The primary focus will be finding businesses that waste food to join the fight against hunger in Pasco County by joining and participating in the Agape Soup Kitchen promise that no child shall go to sleep hungry. The Agape Soup Kitchen promised to insure that all homeless people receive a lifesaving well balanced nutritious meal that prolongs health. The community will join the program in an effort to feed the hungry with contributions of their time. The Agape Soup Kitchen project found its solution to feeding the hungry in Pasco County, by utilizing the massive number of wasted food in the local city limits. The number of resources for wasted food was limitless in organizations such as grocery stores, bread stores, fresh fruit and vegetables markets, organic food markets, and a plethora of hotels and restaurants. Pasco County, Florida has an extreme need for food assistance, there was an estimated 1.7 million food being wasted in the State of Florida. The wasted food by local hotels, restaurants can feed the homeless and combat hunger in Pasco County Florida.
The Agape Soup Kitchen was a company started as a for profit entity with a mission to provide food to the homeless people in Pasco County, Florida. The Agape Soup Kitchen was building the foundation of this business by working with local businesses to help the homeless with a commitment to provide donations and endowments. The amount needed to provide support to the homeless soup kitchen to begin feeding the hungry need $500,000 as an initial investment. The soup kitchen volunteers would reach out to those in need every day providing hot and cold meals for needy families. The Agape Soup Kitchen has planned to dual as soup kitchen restaurant during the day. The proceeds generated by the soup kitchen from the local paying customers to keep the soup kitchen in operations while ensuring The Agape Soup Kitchen remains with fiscally accountable.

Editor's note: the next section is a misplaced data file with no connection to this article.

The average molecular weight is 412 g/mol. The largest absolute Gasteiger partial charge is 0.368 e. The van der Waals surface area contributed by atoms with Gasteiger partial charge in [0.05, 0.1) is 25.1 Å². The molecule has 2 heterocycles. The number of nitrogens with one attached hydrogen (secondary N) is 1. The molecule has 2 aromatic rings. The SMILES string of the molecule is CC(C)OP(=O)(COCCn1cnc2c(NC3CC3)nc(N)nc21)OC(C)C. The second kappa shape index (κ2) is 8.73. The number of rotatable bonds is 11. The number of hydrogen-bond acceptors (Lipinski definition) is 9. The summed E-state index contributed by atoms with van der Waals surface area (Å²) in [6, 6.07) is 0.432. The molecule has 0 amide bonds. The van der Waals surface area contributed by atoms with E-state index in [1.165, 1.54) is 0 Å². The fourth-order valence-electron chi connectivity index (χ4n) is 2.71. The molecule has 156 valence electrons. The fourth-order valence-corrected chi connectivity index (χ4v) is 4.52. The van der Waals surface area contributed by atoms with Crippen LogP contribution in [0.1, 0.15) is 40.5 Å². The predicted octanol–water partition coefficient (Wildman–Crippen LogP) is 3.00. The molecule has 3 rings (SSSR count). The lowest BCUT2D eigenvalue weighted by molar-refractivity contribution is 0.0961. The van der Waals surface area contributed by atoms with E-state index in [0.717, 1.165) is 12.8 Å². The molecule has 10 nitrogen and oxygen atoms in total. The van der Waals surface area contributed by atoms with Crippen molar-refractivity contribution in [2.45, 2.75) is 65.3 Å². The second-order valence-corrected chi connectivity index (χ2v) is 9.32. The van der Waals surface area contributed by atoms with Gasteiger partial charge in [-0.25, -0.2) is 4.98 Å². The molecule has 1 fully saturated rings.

Definition of Terms
- Barter-An arraignment made to trade without cash changing hands but something of value
- Endowment-An action of an individual or company that leaves money, property, or inheritance to an establishment
- Entrepreneurial-Some who likes take risk to open a business in hopes of making a profit
- Fiscal-The time of year that a company decided is the end of the corporate or business year.
- Inclement-The weather is not pleasant
- Nutrition- obtaining food that is good for the body
- Catastrophic-A event that damage or devastated a population of people or land
- Sanctuaries- A place that will give a person a place live which may be religious
- Phenomenon –An interesting fact
- Depression-feeling being dejected or unhappy for no reason
Literature Review and Option Selection
The Soup Kitchen has historical contributions that reach early civilizations such as the Qing Dynasty in the 17th century and the Ottman Turkish Tribes in the 14th century. These articles support the theory that the soup kitchens are good community businesses that will be successful. The literature provide supporting case studies such was the Ford, Laudeau & Vanderbilt (2012) case studies that show that when the government programs failed, the soup kitchen always found a way to feed the people. The literature was organized by articles and cases studies that addressed the history and successes of the soup kitchen to show that the Agape Soup Kitchen was a viable business. The literature review was based on peer reviews articles or journals that provide the best validation because of previous respected studies in the field of soup kitchens. The arraignment of literate found that history shows that the most stable business in the community is food banks and soup kitchens going back to the 14th century.
The literature review considered the “Option Selections” which help with choosing the right literature to support the grant option. The soup kitchen needs more than one source for support to keep the soup kitchen operating. The literature help to finding resources or literate that had success using different community support ideas. The peer review literature provides some specific historical comparisons that correlates soup kitchen as a necessity for civilizations to function as a whole. The soup kitchen literature history was the most important because the historical events are compared to the current homeless needs of Pasco County. The historical literation provides the validation and supports the theory of opening a soup kitchen as a viable business opportunity. In addition, the historical background shows how the soup kitchen workings in China and Turkey meaning that the soup kitchen speaks a universal language that applies today in the soup kitchen communities in the 20th century.